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Indonesia to tackle tuberculosis and dengue

January 29, 2007 By David Cyranoski This article courtesy of Nature News.

Collaborative effort puts country on the clinical research map.

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Indonesia is set to attack both dengue fever and tuberculosis, in a move that should both boost the country's profile in clinical research and tackle two devastating diseases.

A collaboration between the Novartis Institute of Tropical Diseases (NITD) and two Indonesian research centres was announced on 25 January at Hasanuddin University in Makassar, the capital of South Sulawesi. "This will be the first true clinical research centre in Indonesia. It's an important milestone," says Sangkot Marzuki, director of the Eijkman Institute for Molecular Biology in Jakarta — the second participating centre.

The World Health Organization (WHO) estimates that there are 50 million cases of dengue worldwide each year, and the number is thought to be rising as global warming opens up a greater range for the mosquitoes that transmit it.

Hospitals in some Indonesian communities are currently reporting inundations of dengue patients as the rainy season sets in: patients are sleeping in hallways, and already this year 3,000 infections in the country have led to 35 deaths. This is not atypical for the country. One regional government, Bantul, is offering a 100 million Rupiah (US$10,000) prize to any village that can remain Dengue-free. In 2004, Indonesia treated 79,000 cases of dengue fever.

Tuberculosis infects one in three people worldwide and killed 1.7 million people in 2004, according to the WHO; and strains that are resistant to drug treatment are on the rise. Indonesia has some 500,000 new tuberculosis patients each year, making it the third worst affected country in the world after India and China.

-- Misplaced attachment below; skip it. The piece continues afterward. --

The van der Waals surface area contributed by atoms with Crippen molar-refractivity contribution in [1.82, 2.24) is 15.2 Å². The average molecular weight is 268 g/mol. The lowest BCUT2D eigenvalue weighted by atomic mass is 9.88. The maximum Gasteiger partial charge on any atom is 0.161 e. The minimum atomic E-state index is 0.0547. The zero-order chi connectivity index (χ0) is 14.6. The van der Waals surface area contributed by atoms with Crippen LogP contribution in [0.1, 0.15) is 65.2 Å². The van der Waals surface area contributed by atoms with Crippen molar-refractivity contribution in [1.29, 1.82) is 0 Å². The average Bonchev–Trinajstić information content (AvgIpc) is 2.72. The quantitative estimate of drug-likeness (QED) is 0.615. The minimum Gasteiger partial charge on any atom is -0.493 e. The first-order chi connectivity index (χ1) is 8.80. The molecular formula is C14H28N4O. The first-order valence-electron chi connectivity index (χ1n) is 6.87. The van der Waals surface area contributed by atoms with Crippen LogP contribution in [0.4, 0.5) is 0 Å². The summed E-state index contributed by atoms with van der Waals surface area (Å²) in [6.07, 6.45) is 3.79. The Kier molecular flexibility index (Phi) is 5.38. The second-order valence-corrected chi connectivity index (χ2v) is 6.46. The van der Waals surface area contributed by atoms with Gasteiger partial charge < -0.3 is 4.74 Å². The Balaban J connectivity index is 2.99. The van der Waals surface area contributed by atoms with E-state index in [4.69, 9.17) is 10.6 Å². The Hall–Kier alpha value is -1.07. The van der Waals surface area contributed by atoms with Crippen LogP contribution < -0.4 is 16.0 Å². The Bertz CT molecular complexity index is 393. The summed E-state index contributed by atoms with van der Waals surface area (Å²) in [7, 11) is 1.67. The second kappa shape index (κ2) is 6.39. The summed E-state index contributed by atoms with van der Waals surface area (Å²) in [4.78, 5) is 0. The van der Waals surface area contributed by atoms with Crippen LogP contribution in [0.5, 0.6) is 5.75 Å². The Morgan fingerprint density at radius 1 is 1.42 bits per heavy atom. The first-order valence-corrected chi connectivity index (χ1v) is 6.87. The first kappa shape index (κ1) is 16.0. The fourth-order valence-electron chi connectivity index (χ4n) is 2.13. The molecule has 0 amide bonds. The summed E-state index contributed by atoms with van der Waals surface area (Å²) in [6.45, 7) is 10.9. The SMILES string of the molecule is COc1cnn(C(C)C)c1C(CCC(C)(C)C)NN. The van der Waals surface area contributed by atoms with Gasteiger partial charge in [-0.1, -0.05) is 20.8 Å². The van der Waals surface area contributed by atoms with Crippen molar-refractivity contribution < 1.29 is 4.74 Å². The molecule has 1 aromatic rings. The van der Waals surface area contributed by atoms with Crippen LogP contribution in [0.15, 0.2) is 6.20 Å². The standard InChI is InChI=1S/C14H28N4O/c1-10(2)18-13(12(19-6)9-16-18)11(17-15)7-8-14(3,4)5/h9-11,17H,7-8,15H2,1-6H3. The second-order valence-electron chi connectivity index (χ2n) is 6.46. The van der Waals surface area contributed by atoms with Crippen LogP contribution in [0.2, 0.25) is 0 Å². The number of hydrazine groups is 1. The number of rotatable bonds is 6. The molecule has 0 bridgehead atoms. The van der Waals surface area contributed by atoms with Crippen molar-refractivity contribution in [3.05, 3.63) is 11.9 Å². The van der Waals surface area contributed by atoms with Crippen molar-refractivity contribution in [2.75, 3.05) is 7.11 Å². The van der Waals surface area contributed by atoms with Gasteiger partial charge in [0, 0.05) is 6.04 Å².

Patient load

Hasanuddin University, through its affiliated hospital, will provide patients for clinical trials on new candidate drugs against both diseases. NITD, a non-profit organization established by the Swiss-based pharmaceutical giant Novartis, already has a candidate family of molecules in mind as new medicine for each affliction. "They're still just a gleam in the eye," says Alex Matter, the institute's director. But within a year, NITD hopes to be starting the first clinical trials and have a drug on the market by 2012.

The hospital, the only teaching hospital in eastern Indonesia, usually has some 60 tuberculosis patients.

The collaboration will start, however, with a more modest project — establishing better diagnostic tests.

The Eijkman Institute will contribute by carrying out DNA and other lab analyses of samples. The institute has a sparkling new level-3 biosafety laboratory, a facility necessary for the analysis of dangerous pathogens such as the tuberculosis bacterium.

First aid

The collaboration was triggered by the tsunami disaster in December 2004, which devastated the country, says NITD's Matter. "We couldn't just stand by. We couldn't build houses, but we thought we could foster a partnership that would help develop the country."

Novartis has invested US$3.75 million for the first five years of the project. Matter says this is "just a start". Novartis also provided US$500,000 to refurbish rooms at Hasanuddin.

"This will be Indonesia's first good lesson in how to do clinical research," says Kusmayanto Kadiman, Indonesia's minister of research and technology. "Novartis is not just another company. It's a big one."


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